World food prices fell in February for the first time in four months due to a sharp fall in the export prices of vegetable oils, partly driven by fears the new coronavirus outbreak will slow global demand, the United Nations Food and Agriculture Organisation (FAO) said Thursday.
The FAO Food Price Index, which tracks monthly changes in the international prices of commonly-traded food commodities, averaged 180.5 points in February, down 1.0 percent from the previous month but still 8.1 percent higher than a year earlier, the UN agency said.
The FAO Vegetable Oil Index dropped 10.3 percent from January, with international palm oil prices falling by even more on account of higher-than-expected output in Malaysia, a temporary drop in India's import demand and concerns over the spread of the novel coronavirus (Covid-19).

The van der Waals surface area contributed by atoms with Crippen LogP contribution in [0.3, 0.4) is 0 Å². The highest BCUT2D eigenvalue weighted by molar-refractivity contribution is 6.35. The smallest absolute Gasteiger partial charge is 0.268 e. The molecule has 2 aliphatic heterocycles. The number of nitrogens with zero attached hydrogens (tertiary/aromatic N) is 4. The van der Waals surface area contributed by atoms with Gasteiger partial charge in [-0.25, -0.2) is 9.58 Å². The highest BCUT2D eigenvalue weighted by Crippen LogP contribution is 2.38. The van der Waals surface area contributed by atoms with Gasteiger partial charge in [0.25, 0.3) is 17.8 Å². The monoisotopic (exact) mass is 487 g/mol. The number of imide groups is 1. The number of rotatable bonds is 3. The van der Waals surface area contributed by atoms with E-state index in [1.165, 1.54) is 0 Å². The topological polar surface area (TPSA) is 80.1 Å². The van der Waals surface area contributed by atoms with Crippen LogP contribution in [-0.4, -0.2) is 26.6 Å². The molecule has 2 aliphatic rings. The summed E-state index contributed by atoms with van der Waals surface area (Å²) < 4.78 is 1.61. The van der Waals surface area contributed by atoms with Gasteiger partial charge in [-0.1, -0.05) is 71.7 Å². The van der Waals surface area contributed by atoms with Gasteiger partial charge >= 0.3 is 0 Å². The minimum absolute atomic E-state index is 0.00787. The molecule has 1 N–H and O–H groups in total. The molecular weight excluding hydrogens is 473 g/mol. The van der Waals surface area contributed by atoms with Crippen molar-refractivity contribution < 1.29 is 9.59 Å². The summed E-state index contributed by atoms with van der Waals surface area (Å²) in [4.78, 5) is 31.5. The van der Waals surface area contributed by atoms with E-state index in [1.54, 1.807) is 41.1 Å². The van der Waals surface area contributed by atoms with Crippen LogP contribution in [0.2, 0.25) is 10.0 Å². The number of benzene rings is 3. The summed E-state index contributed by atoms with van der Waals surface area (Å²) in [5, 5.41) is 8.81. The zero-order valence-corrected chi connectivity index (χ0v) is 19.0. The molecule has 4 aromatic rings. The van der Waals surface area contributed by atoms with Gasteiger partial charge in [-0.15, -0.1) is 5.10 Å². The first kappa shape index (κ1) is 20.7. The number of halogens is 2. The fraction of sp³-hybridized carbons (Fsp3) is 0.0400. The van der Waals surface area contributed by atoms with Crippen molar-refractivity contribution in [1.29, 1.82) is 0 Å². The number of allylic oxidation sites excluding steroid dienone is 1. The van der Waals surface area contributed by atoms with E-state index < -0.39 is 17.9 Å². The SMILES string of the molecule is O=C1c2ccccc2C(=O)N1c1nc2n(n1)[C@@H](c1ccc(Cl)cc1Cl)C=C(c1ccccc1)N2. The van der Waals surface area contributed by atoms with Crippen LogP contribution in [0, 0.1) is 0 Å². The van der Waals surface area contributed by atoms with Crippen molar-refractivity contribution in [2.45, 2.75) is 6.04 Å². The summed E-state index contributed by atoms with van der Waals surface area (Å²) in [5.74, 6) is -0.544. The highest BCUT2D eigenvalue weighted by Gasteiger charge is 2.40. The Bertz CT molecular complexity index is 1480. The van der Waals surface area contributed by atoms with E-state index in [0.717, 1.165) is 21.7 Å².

The FAO Cereal Price Index slid 0.9 percent in February. Wheat prices were lower, reflecting well-supplied markets, while maize prices retreated as demand from the livestock feed sector dipped amid expectations of a weakening global economy.
In contrast, international rice prices rose over the month, buoyed by strong demand from buyers from the Far East and East African buyers.
The FAO Meat Price Index was down by 2.0 percent from January, influenced by reduced imports by China impacted by delays in cargo handling in ports. Poultry meat prices were also affected by lower imports from Asia while drought-induced slaughter in New Zealand put downward pressure on ovine meat price quotations.
The FAO Dairy Price Index rose 4.6 percent, led by surging price quotations for cheese, partly linked to reduced milk output in Australia. Milk powders, by contrast, dipped as logistical bottlenecks slowed purchases by China, the world's largest milk powder importer.
The FAO Sugar Price Index rose 4.5 percent amid prospects of lower production in India as well as in Thailand, combined with a strong global import demand, FAO said.